Va. State Senator Who Pushed Trump to Declare Martial Law Charges Democrats With 'Treason'

After facing criticism from her gubernatorial opponent, Virginia State Senator Amanda Chase doubled down on her support for President Donald Trump declaring martial law because Democrats committed "treason" during the 2020 election.

Chase made headlines this week for publicly calling for Trump to invoke martial law so the military could hold a new election. Virginia Delegate Kirk Cox, who like Chase is vying for the Republican gubernatorial nomination, called it an "absurd and dangerous" suggestion, but it did little to temper Chase's support for overturning the election.

"Make no mistake. We are at war. The Democratic Party hijacked our 2020 Presidential Election and have committed treason," Chase wrote in a Facebook post late Wednesday night. "Where the hell are the Republicans? Did Dominion Voting Systems buy you out too? I hear nothing but crickets."

If legislators, courts and Congress don't "follow the Constitution," the Virginia state senator said Trump should invoke martial law to allow the military to oversee a new "free and fair federal election."

Lawsuits from the Trump campaign and outside parties attempting to overturn the election have yet to yield any significant results and on Monday, the Electoral College affirmed President-elect Joe Biden's victory. Leading up to that point, many Republicans were hesitant to publicly back Biden as the winner of the election, but Monday was a turning point with Senator Mitch McConnell addressing Trump's loss for the first time.

"Many of us hoped that the presidential election would yield a different result, but our system of government has processes to determine who will be sworn in on January 20. The Electoral College has spoken," McConnell said in a floor speech. "So today, I want to congratulate President-elect Joe Biden."

donald trump martial law virginia election biden
Virginia State Senator Amanda Chase doubled down on her calls for President Donald Trump to invoke martial law, saying Democrats committed "treason." Trump arrives to speak at the Operation Warp Speed Vaccine Summit on December 8 in Washington, D.C. Tasos Katopodis/Getty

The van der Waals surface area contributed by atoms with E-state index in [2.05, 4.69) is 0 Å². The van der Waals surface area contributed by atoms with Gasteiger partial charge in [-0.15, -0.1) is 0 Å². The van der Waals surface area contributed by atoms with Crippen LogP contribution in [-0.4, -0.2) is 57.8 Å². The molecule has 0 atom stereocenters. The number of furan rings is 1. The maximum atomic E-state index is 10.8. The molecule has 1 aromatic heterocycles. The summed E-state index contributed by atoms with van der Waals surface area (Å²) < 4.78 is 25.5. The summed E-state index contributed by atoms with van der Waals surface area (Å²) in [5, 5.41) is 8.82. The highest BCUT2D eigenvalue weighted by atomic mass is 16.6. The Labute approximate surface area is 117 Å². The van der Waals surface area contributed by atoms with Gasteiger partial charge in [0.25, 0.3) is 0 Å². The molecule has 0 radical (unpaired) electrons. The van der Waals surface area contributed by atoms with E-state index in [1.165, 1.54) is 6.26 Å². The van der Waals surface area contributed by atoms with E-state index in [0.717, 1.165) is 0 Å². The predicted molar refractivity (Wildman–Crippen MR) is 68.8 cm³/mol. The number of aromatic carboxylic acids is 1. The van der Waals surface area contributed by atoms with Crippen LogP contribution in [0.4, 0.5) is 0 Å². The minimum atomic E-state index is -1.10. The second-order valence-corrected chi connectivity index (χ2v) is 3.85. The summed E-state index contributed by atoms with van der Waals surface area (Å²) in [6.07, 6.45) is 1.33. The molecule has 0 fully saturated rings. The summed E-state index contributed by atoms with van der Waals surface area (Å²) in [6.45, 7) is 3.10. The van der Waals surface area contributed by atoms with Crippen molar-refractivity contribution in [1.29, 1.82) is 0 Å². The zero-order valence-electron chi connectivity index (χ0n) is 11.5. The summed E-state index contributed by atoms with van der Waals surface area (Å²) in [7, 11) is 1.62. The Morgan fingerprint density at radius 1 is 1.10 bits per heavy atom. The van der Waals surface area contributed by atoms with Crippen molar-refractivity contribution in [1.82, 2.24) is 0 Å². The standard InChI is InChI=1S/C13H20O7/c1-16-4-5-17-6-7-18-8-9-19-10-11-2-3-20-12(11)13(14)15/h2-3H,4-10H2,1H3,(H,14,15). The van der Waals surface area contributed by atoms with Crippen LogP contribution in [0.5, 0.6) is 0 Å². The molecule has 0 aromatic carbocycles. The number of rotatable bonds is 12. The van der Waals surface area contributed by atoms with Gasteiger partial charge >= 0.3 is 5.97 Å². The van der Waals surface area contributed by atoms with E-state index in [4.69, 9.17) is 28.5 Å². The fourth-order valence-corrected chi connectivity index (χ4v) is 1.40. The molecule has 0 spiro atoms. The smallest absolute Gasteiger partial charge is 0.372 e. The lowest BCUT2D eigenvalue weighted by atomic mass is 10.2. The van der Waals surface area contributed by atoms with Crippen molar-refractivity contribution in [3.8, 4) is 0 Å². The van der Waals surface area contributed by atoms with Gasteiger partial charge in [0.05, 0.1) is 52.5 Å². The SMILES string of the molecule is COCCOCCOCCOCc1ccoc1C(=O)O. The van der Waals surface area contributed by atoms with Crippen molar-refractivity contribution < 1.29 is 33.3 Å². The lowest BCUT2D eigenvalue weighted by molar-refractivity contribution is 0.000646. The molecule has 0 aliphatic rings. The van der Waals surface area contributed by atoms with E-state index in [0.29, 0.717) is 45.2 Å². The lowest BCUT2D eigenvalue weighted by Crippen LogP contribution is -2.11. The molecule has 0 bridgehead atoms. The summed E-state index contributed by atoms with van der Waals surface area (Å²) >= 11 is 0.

Trump criticized McConnell for giving up "too soon," and said the Republican Party "must finally learn to fight." The president has shown no signs of being ready to concede and a few Republican representatives are gearing up to challenge the results on January 6, when Vice President Mike Pence is scheduled to oversee the official counting of the electoral votes.

Overturning the election by objecting the results on January 6 is a long shot because it would require the Democrat-controlled House to vote in favor of disqualifying the results. A long shot at best, experts say the other option of overturning the results by way of martial law isn't really an option.

"Apart from the fact that state and now federal investigators have found no evidence of election fraud that would change the election outcome, martial law has no place in the United States absent a complete breakdown of civil governing mechanisms," Bill Banks, a Syracuse University professor with expertise in constitutional and national security law, told the Military Times.

Generally, martial law indicates that the military is in charge instead of a civilian government, and it's rarely been invoked. A dramatic shift from America's normal practices, Virginia Lieutenant Governor Bill Bolling, a Republican, called Chase's initial call for Trump to invoke martial law the "most irresponsible thing I can imagine." Bolling suspected it was a tactic to turn out the "most extreme voices of the Republican Party" at the nominating convention.

"Hopefully, there will be enough clear thinking Republicans to show Ms. Chase that her kind of politics is not welcome in Virginia or in the Republican Party," Bolling said.

Chase's opinion puts her in the minority but she's not alone in her support of Trump using martial law to run a new election. Lieutenant General Michael Flynn, Trump's former national security adviser, endorsed the method.